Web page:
A team of scientists, engineers and lawyers have unveiled a proposal for an independent “space nation” named Asgardia, comprised of satellites to create a “independent platform free from the constraint of a land-based country’s laws”.
Named after one of the worlds inhabited by the gods in Norse mythology, the new nation would hopefully be a future member of the United Nations, according to project leader and founder of the Aerospace International Research Centre Dr Igor Ashurbeyli.
Initially, the nation would consist of a single satellite to be launched next year which would comprise the nation itself — rather than being owned by any existing Earthly country.
People can sign up as citizens and would live on Earth in their own countries, being citizens of both their own country and Asgardia.
Dr Ashurbeyli said the project aimed to open up conversations about laws and regulation surrounding space activity, adding: “‘Universal space law’ and ‘astropolitics’ have to replace international space law and geopolitics.”
It also aims to provide a “demilitarised and free scientific base of knowledge in space” and to “protect Earth from space threats”, including asteroids and space junk, by creating a protective shield.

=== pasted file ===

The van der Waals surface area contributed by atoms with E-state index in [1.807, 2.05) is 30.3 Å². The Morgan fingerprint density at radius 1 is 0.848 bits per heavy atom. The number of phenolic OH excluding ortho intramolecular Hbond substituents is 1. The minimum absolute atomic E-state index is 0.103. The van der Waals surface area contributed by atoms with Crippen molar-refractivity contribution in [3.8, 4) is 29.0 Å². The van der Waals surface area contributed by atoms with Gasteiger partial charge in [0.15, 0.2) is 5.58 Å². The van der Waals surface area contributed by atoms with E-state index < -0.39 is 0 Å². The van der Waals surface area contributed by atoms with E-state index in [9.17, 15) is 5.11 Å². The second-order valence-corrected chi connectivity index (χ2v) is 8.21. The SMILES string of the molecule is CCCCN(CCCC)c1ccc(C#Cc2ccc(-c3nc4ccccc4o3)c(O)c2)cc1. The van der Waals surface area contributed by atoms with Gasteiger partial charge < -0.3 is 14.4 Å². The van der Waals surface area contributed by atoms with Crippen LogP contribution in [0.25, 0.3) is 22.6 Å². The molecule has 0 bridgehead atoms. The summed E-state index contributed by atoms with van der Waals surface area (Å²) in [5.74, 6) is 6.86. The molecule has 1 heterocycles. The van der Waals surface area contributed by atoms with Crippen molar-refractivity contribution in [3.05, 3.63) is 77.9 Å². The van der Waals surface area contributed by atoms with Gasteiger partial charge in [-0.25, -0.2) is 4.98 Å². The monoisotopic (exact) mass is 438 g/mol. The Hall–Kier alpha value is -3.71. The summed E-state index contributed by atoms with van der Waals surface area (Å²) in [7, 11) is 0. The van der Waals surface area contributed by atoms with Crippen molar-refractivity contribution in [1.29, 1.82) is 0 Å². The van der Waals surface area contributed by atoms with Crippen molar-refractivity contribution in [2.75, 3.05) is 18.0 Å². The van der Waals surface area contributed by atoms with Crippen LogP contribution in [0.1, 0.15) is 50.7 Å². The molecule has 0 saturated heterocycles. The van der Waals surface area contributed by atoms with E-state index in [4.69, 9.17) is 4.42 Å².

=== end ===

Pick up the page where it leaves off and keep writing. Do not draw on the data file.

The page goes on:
“The essence of Asgardia is peace in space, and the prevention of Earth’s conflicts being transferred into space,” Dr Ashurbeyli told a press conference in Paris.
“Asgardia is also unique from a philosophical aspect — to serve entire humanity and each and every one, regardless of his or her personal welfare and the prosperity of the country where they happened to be born.
“Today, many of the problems relating to space law are unresolved and may never be solved in the complex and contradictory dark woods of modern international law. Geopolitical squabbles have a great influence, and are often rooted in the old military history and unresolvable conflicts of countries on Earth.
“It is time to create a new judicial reality in space.”
Asgardia is currently being funded privately, but will make use of crowd funding and sourcing in the future, Dr Ashurbeyli said.
While the project does not currently include plans to actually send people to live in space aboard the satellites, he told The Guardian Asgardia was “laying the foundations to make that possible in the distant future”.
“Is it pioneering, futuristic and visionary — or madness? Call it what you will, and time will tell,” he said.